Central America: What's really up?

There are moves of accommodation in Central America that could lead to cessation of hostilities. But there are also unmistakable and unsettling signs of continued big-power activity in the region.

To start with the positive: El Salvador's President, Jose Napoleon Duarte, and several rebel leaders have held one unprecedented meeting and agreed to discuss ways to bring about peace. The four-nation Contadora group has drawn up an overall peace plan for the region that is acceptable to Nicaragua's Sandinistas, although not, in its present form, to the United States.

And the Sandinistas are holding a national election this Sunday. It is, however, a flawed election; among other things, the main opposition candidate is not taking part.

Events of concern: The unloading of a large shipment of Soviet arms, munitions, and military parts in Nicaragua was reported in recent days. Is all of that really needed to fight the contras? Or is some of it, especially ammunition, to be smuggled into El Salvador to aid guerrillas? US and Salvadorean officials assert that this is a principal way the guerrillas obtain ammunition; guerrillas deny it.

Reports surfaced over the weekend that the United States was planning a new round of military exercises in Central America, with at least one set to be held in El Salvador. Are these exercises necessary? Earlier this year US forces held military exercises over several months in Honduras; questions then were raised about the need for such extensive maneuvers, about their effect on Honduran politics, and about the wisdom of the American construction or improvement of small bases and airports in Honduras.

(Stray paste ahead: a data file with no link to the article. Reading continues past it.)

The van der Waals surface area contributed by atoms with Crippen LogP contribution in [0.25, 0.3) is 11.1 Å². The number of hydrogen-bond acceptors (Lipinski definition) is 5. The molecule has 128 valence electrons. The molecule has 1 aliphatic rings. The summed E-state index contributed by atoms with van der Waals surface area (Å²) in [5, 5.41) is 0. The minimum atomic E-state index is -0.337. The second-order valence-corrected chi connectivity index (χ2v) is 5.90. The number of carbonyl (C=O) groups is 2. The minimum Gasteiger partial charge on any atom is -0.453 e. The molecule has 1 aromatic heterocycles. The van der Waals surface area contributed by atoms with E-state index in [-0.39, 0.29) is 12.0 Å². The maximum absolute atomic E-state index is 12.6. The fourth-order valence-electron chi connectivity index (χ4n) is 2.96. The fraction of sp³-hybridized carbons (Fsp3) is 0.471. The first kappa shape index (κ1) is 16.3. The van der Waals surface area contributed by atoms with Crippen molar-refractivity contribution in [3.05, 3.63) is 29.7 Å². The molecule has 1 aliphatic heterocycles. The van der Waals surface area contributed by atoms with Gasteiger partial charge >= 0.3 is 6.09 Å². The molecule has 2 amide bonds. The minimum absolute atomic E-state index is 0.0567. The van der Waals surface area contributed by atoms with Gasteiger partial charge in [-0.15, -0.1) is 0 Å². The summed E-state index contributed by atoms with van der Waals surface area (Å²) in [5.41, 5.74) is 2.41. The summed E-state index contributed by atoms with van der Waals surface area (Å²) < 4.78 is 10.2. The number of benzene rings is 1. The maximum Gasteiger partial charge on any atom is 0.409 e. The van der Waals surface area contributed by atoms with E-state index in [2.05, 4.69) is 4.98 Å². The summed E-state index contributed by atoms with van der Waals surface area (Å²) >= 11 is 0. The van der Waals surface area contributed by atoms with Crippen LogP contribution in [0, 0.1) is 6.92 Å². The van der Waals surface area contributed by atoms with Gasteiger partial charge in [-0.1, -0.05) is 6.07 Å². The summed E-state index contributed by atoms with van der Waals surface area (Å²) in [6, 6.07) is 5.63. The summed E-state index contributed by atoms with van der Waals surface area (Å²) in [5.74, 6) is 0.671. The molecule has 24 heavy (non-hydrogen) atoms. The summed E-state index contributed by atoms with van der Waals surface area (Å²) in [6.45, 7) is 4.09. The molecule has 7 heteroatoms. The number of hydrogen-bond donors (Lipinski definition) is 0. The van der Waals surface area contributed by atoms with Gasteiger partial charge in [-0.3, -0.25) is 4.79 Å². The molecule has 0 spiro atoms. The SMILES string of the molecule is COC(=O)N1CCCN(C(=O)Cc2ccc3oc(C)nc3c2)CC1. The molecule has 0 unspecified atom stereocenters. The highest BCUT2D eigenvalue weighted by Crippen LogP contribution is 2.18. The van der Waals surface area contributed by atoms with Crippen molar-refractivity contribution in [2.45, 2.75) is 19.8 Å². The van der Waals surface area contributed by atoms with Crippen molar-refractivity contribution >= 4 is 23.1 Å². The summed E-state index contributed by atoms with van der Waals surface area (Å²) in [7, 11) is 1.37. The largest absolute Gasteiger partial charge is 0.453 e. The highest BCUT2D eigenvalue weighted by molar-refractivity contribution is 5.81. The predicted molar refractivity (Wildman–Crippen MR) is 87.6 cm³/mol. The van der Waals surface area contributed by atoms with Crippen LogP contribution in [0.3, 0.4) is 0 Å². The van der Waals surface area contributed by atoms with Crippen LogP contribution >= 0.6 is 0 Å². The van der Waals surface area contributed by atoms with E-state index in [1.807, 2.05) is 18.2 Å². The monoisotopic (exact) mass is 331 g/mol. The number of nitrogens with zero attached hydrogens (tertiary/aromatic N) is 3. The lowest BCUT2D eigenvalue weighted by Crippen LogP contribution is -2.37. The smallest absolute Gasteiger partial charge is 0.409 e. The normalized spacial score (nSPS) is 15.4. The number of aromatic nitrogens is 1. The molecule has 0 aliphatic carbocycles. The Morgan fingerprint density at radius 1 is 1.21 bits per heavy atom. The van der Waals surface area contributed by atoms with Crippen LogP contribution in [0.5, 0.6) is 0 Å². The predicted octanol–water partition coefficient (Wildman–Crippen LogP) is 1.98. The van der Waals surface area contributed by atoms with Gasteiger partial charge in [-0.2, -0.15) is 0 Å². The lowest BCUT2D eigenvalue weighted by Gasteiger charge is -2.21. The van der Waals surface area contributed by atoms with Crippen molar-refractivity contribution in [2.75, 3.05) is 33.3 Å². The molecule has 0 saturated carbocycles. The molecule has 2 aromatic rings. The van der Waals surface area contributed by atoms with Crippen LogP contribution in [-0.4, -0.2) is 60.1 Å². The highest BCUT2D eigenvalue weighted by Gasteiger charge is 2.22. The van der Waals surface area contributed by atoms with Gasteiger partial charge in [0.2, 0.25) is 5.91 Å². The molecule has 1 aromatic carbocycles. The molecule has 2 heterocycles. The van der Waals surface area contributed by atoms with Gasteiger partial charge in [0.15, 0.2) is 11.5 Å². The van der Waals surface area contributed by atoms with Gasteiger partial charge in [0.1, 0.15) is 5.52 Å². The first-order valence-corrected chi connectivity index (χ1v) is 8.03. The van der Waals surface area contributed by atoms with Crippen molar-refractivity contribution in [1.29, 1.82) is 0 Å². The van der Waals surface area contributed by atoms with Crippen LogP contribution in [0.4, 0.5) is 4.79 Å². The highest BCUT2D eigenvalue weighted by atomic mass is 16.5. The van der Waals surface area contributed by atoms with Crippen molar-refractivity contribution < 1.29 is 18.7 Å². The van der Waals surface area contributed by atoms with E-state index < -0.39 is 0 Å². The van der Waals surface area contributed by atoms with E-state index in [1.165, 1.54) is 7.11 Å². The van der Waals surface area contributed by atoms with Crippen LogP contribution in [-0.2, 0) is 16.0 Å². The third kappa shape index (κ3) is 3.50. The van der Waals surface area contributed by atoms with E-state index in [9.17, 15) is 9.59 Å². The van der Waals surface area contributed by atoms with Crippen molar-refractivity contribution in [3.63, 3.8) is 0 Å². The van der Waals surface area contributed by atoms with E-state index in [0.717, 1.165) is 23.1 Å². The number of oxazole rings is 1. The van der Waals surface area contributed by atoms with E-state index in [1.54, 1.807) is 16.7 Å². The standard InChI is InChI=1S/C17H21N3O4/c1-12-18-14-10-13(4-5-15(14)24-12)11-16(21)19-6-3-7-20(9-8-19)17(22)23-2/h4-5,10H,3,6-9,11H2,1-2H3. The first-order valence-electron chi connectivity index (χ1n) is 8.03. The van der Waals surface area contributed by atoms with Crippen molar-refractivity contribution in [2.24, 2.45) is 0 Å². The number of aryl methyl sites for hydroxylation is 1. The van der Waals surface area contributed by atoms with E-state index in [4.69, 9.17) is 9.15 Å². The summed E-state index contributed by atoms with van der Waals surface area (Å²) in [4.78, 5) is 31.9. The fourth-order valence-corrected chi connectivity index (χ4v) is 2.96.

The issue of the CIA's terror manual lingers. It seems hardly appropriate for an agency of the government of the United States, the world's leading democracy, to recommend the overthrow of another country's government - in this case Nicaragua's - through assassination, subversion, and deceit, which this manual tried to teach. Washington has also been involved in the mining of Nicaraguan harbors. The training of mercenaries, or volunteers, on American soil so that they could fight in Central America is questionable, too.

In recent weeks press reports have suggested that some US officials were at best lukewarm toward the Duarte peace move in El Salvador. Also, that elements of the CIA wanted to make sure Arturo Cruz did not run for the Nicaraguan presidency, on grounds that his participation would give the contest legitimacy.

Congress completed its recent session increasingly wary of administration attitudes toward Central America. But it has basically given the President what he asked for in the region, except that it cut off funding for the contras until March; Congress was concerned that failure to provide funds might cause it to be blamed for having ''lost'' Central America.

How Congress will act on Central America in the future will depend in part on how the US election comes out. But it also will be influenced by congressional assessments of what the administration is doing in the region.

Which leads to the question: Just what is Washington up to in Central America , anyway? Foremost, it ought to be vigorously waging the peace on each front that offers realistic promise. After the US election the victor should make certain that is done.

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